Star Wars – Book of Sith Review


Star Wars
Genre: ,
Main Characters:
Pages: 166
ISBN: 9781781166178

Storyline: B

Artwork: C+

The Book of Sith is essentially the “Mein Kampf meets the Old Testament” of the Star Wars Universe. The book is a collection of ancient religious and scientific texts collected over a few thousand years and compiled by Darth Sidious, and later found by Luke Skywalker. It paints a fantastic history of the rise of the Sith Lords, as well as shedding insight into many other cultures and sects in the Star Wars universe. Weapons, fighting techniques, genetically engineered creatures and dark magic are all featured heavily too, as well as the interesting revelation that many people interpret the Force in different ways:- for example, one particular group who call themselves ‘The Nightsisters’ don’t believe in what we commonly know as the dark side and the light side of the force.

The Sith have existed in the galaxy for centuries, lurking, waiting for their chance to seize control. As various Sith Lords emerged and rose to power, they recorded their thoughts, exploits, and plots for Sith control of the galaxy. When they fell, their knowledge vanished with them forever. Or so it seemed. . . .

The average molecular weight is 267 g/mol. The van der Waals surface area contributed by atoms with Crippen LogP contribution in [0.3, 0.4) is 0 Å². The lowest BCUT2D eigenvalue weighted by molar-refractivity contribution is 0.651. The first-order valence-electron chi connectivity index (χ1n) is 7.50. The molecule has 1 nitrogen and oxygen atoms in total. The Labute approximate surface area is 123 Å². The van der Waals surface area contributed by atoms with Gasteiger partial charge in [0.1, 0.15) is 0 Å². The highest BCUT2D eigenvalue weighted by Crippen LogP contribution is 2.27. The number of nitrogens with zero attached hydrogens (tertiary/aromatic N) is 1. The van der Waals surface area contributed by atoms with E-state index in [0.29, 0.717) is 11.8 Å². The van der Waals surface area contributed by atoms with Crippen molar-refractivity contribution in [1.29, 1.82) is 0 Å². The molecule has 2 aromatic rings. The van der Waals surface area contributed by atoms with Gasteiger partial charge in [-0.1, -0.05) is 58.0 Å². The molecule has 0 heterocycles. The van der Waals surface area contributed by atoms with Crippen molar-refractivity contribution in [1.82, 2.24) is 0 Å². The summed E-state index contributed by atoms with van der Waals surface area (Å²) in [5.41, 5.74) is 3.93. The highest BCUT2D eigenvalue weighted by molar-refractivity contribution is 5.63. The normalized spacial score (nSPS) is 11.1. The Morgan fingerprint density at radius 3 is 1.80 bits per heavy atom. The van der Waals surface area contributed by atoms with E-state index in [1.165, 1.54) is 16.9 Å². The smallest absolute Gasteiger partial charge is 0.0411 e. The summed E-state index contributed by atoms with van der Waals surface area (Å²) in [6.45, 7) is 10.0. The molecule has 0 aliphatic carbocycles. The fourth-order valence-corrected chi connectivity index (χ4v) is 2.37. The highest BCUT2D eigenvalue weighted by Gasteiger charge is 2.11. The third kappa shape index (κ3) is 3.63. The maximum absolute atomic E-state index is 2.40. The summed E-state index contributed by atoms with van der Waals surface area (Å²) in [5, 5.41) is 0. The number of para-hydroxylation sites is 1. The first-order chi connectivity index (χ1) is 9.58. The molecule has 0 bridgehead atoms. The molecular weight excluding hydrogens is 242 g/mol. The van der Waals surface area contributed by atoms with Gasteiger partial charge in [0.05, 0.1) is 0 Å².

As we travel through the six ancient texts ( and in some cases, partial texts) the story gradually builds, as we get closer and closer towards the stories of Anakin and Luke that we know so well. We learn all about the origins of the religion from the first Jedi who rebelled, through the great Sith War and the inception of ‘The Rule of Two’ which we have come to know from the prequels.

For what is essentially a kids franchise, I thought this book was going to be far too dark, but they have lightened the darkness by providing notes and insights in the form of notes and annotations from Jedi such as Mace Windu, Master Yoda and Luke Skywalker. These little notes and comments all help to shed positive light on some of the errors that the Sith religion have made.


This book is definitely only for the die-hard fans, not because it’s bad, but simply because of the nature of what it is. It reminds me of the JK Rowling books that she wrote that are actually books IN the world of Harry Potter. There are no great characters or stories that are going to grab the attention and convert a non-fan here, but for the keen Star Wars-phile there is a lot to relish.

Probably the greatest joy in reading this though, is the way in which they subtly (or in some case, quite blatantly) reveal back stories and origins of characters we already know, such as Darth Maul and most importantly hinting at the secrets relating to Anakin Skywalker’s mysterious birth.

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